Tin halide perovskites are currently considered the best alternative to lead-containing analogues, but are still significantly less efficient and stable compared to them. Now, a team led by Prof. Antonio Abate from HZB has analysed the chemical processes in the perovskite precursor solution and its fluoride chemistry in detail. Using a clever combination of measurement methods at BESSY II with nuclear magnetic resonance, they were able to show that fluoride prevents the oxidation of tin, which leads to a more homogeneous film formation with fewer defects and increases the quality of the semiconductor layer.
Lead halide perovskite solar cells promise very high efficiencies at low manufacturing costs. However, the toxicity of lead raises serious environmental issues. The search for lead-free alternatives is in full swing. Tin is currently considered the best choice, but is prone to oxidation and uncontrolled crystallization, which limits solar cell manufacturing, performance, and stability.
One of the most common strategies to obtain good quality tin-based perovskite films is to use stannous fluoride (SnF2) as an additive in the solution-based fabrication process. Many studies show that SnF2 improves the optoelectronic and morphological properties of perovskite films. However, why this additive has this effect has not been sufficiently elucidated so far.
Now, for the first time, a team led by Prof. Antonio Abate has elucidated the chemical role of SnF2 in the perovskite precursor solution that is responsible for these improvements. The key lies in the chemical properties of the fluoride anions. Tin readily oxidizes from Sn(II) to Sn(IV) and in this form creates defects in the semiconductor layer. Results of nuclear magnetic resonance analysis now showed that the fluoride anions from SnF2 have a strong affinity for Sn(IV) and form the compound SnF4. Using photoelectron spectroscopy at BESSY II, the team was able to demonstrate that SnF4 shows a lower tendency to be incorporated into the perovskite structure. This significantly reduces the Sn(IV) content in the thin film. Finally, small-angle X-ray scattering measurements at BESSY II showed that the fluoride positively influences the nucleation process in the precursor solution, thus improving crystallization.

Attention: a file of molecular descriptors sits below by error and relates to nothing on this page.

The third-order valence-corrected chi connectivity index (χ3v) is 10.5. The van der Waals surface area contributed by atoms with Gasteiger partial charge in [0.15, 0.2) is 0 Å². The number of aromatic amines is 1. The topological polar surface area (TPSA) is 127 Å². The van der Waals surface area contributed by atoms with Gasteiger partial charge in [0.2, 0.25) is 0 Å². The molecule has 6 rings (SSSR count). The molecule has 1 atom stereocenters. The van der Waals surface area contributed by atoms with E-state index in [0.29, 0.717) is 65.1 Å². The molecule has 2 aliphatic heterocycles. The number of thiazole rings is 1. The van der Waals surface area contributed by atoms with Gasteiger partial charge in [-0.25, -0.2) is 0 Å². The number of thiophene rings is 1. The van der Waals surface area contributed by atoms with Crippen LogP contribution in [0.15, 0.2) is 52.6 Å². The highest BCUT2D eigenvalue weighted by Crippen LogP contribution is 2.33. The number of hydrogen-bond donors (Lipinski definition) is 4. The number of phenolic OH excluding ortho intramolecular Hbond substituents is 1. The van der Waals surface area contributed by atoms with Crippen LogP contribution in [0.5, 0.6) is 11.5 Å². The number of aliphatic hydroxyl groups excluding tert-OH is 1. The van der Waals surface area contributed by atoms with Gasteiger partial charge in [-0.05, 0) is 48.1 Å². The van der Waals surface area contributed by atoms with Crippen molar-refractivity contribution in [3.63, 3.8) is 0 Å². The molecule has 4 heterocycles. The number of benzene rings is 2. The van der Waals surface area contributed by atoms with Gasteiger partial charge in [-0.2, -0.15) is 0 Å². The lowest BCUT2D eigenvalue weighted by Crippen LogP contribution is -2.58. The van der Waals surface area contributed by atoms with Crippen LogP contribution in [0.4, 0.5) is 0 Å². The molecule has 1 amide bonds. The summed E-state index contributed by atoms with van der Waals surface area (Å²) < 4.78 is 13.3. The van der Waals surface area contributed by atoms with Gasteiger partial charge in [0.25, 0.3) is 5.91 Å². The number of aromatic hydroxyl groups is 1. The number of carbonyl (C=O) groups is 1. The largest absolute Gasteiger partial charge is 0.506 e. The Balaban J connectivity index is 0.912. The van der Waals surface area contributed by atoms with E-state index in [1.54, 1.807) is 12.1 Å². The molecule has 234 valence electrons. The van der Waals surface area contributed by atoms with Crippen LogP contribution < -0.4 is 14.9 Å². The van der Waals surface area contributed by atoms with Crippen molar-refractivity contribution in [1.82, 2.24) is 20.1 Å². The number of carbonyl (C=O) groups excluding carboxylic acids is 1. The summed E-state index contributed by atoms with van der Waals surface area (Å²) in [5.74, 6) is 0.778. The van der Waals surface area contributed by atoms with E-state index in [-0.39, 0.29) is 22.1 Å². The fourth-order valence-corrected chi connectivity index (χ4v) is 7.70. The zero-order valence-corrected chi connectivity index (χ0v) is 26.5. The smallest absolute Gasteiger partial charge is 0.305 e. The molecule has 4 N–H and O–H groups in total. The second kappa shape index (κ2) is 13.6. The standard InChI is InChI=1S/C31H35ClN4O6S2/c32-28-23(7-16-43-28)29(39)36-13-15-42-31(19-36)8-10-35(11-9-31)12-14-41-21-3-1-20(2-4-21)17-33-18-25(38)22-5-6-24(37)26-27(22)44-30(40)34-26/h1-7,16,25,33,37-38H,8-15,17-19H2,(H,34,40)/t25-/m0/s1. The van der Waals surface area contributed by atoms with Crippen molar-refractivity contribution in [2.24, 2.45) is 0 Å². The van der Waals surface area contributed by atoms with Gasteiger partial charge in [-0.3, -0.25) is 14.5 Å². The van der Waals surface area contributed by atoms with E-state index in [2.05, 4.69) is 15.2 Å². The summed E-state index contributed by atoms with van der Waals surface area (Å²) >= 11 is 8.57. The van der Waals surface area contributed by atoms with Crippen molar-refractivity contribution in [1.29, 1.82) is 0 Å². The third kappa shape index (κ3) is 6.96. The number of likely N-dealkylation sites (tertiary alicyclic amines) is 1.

"Simply put, fluoride anions bind oxidized Sn(IV) in solution, as SnF4. The reduced binding propensity of this material to perovskite-like species prevents its inclusion in the perovskite film," says Jorge Pascual, a postdoctoral researcher in Abate's group who studies tin halide perovskites. "In addition, fluoride improves the colloidal stability of tin halide perovskite precursor solutions, with the precursor subunits forming a more evenly distributed pre-order, leading to more homogeneous crystal growth," explains Marion Flatken, who carried out the research as part of her PhD.
These results come at the right time. Based on this study, it may be possible to find other additives with which the properties of lead-free perovskite solar cells can be further improved in a targeted manner.